Liquorice facts for kids
The liquorice plant is a legume (related to beans and peas) and native to southern Europe and parts of Asia. It is an herbaceous perennial, growing to 1 m in height, with pinnate leaves about 7–15 centimetres (3–6 inches) long, with 9–17 leaflets. The flowers are 0.8–1.2 cm (1/3 to 1/2 inch) long, purple to pale whitish blue, produced in a loose inflorescence. The fruit is an oblong pod, 2–3 centimetres (about 1 inch) long, containing several seeds.
Cultivation and uses
Liquorice, which grows best in well-drained soils in deep valleys with full sun, is harvested in the autumn two to three years after planting. Countries producing liquorice include India, Iran, Italy, Afghanistan, the People’s Republic of China, Pakistan, Iraq, Azerbaijan, Uzbekistan, Turkmenistan and Turkey.
The world's leading manufacturer of liquorice products is M&F Worldwide, which manufactures more than 70% of the worldwide liquorice flavours sold to end users.
Most liquorice was once used as a flavouring agent for tobacco for flavour enhancing and moistening agents in the manufacture of American blend cigarettes, moist snuff, chewing tobacco, and pipe tobacco.
Food and confectionery
Liquorice flavour is found in a wide variety of candies or sweets. In most of these candies, the taste is reinforced by aniseed oil so the actual content of liquorice is very low. Liquorice confections are primarily purchased by consumers in the European Union.
In the Netherlands, liquorice confectionery (drop) is one of the most popular forms of sweets. It is sold in many forms. Mixing it with mint, menthol, aniseed, or laurel is quite popular. Mixing it with ammonium chloride (salmiak) is also popular. A popular liquorice in the Netherlands is known as zoute drop (salty liquorice), but contains very little salt, i.e., sodium chloride. The salty taste is due to ammonium chloride. Strong, salty sweets are also popular in Nordic countries.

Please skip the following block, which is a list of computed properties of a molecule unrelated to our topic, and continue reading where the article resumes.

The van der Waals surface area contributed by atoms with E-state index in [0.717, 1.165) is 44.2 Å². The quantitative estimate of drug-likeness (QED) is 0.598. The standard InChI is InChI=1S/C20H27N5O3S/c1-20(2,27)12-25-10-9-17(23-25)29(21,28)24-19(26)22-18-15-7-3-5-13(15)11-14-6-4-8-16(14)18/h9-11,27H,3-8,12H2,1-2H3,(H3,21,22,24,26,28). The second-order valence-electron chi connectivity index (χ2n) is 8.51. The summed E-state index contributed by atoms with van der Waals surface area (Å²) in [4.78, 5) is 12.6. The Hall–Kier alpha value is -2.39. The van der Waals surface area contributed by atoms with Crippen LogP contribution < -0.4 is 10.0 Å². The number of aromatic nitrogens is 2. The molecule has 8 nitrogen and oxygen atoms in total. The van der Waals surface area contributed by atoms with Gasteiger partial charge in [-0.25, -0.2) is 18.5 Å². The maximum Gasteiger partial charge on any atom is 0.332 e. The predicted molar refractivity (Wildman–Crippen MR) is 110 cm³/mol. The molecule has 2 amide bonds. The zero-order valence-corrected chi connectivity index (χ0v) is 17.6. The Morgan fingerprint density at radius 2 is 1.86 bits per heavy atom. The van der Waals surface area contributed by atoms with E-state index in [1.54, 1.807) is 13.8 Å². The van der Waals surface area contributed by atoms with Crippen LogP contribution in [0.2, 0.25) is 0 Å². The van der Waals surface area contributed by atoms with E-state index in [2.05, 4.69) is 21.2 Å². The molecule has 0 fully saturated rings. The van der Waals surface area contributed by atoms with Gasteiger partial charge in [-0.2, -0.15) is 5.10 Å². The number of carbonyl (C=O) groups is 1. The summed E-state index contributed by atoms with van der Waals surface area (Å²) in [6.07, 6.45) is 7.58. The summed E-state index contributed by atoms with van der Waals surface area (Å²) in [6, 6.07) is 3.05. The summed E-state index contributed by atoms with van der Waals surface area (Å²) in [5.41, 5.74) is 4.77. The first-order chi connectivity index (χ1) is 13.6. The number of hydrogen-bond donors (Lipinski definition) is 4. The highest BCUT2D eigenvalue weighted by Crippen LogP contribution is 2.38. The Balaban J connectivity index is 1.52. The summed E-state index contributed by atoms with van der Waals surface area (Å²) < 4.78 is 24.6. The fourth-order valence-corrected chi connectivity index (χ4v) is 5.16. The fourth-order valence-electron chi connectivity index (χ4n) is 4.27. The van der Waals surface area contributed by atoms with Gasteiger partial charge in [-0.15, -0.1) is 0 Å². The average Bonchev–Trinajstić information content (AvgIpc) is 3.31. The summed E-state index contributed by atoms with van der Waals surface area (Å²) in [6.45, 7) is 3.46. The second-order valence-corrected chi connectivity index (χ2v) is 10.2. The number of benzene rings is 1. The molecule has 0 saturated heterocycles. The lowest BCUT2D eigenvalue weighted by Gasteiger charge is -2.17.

Dried sticks of the liquorice root are also a traditional confectionery in their own right in the Netherlands, which has quickly waned in popularity in recent decades. They were sold simply as sticks of zoethout ('sweet wood') to chew on as a candy. Through chewing and suckling, the intensely sweet flavour is released. The sweetness is 30 to 50 times as strong as sucrose, without causing damage to teeth. Roughly since the 1970s, zoethout has become rarer in favor of easier to consume candies (including 'drop').
Pontefract in Yorkshire was the first place where liquorice mixed with sugar began to be used as a sweet in the same way it is in the modern day. Pontefract cakes were originally made there. In County Durham, Yorkshire and Lancashire, it is colloquially known as 'Spanish', supposedly because Spanish monks grew liquorice root at Rievaulx Abbey near Thirsk.
In Italy (particularly in the south), Spain and France, liquorice is popular in its natural form. The root of the plant is simply dug up, washed, dried, and chewed as a mouth freshener. Throughout Italy, unsweetened liquorice is consumed in the form of small black pieces made only from 100% pure liquorice extract; the taste is bitter. In Calabria a popular liqueur is made from pure liquorice extract. Liquorice is used in Syria and Egypt, where it is sold as a drink, in shops as well as street vendors.
Liquorice Facts for Kids. Kiddle Encyclopedia.